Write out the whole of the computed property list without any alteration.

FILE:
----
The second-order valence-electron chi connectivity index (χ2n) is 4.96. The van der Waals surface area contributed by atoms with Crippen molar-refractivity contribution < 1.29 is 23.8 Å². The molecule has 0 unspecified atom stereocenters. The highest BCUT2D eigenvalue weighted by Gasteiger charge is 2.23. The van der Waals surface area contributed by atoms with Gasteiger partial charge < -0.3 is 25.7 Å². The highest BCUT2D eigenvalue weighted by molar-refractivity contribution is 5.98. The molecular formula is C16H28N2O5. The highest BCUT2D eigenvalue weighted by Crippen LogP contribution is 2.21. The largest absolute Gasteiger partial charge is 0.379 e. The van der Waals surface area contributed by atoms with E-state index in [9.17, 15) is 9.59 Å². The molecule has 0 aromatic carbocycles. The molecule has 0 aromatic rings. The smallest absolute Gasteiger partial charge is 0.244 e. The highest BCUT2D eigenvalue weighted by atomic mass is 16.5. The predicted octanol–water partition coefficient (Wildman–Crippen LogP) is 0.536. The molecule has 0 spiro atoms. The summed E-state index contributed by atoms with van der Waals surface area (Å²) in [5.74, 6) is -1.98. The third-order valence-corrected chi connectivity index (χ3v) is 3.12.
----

The second-order valence-electron chi connectivity index (χ2n) is 4.96. The van der Waals surface area contributed by atoms with Crippen molar-refractivity contribution < 1.29 is 23.8 Å². The molecule has 0 unspecified atom stereocenters. The highest BCUT2D eigenvalue weighted by Gasteiger charge is 2.23. The van der Waals surface area contributed by atoms with Gasteiger partial charge < -0.3 is 25.7 Å². The highest BCUT2D eigenvalue weighted by molar-refractivity contribution is 5.98. The molecular formula is C16H28N2O5. The highest BCUT2D eigenvalue weighted by Crippen LogP contribution is 2.21. The largest absolute Gasteiger partial charge is 0.379 e. The van der Waals surface area contributed by atoms with E-state index in [9.17, 15) is 9.59 Å². The molecule has 0 aromatic carbocycles. The molecule has 0 aromatic rings. The smallest absolute Gasteiger partial charge is 0.244 e. The highest BCUT2D eigenvalue weighted by atomic mass is 16.5. The predicted octanol–water partition coefficient (Wildman–Crippen LogP) is 0.536. The molecule has 0 spiro atoms. The summed E-state index contributed by atoms with van der Waals surface area (Å²) in [5.74, 6) is -1.98. The third-order valence-corrected chi connectivity index (χ3v) is 3.12.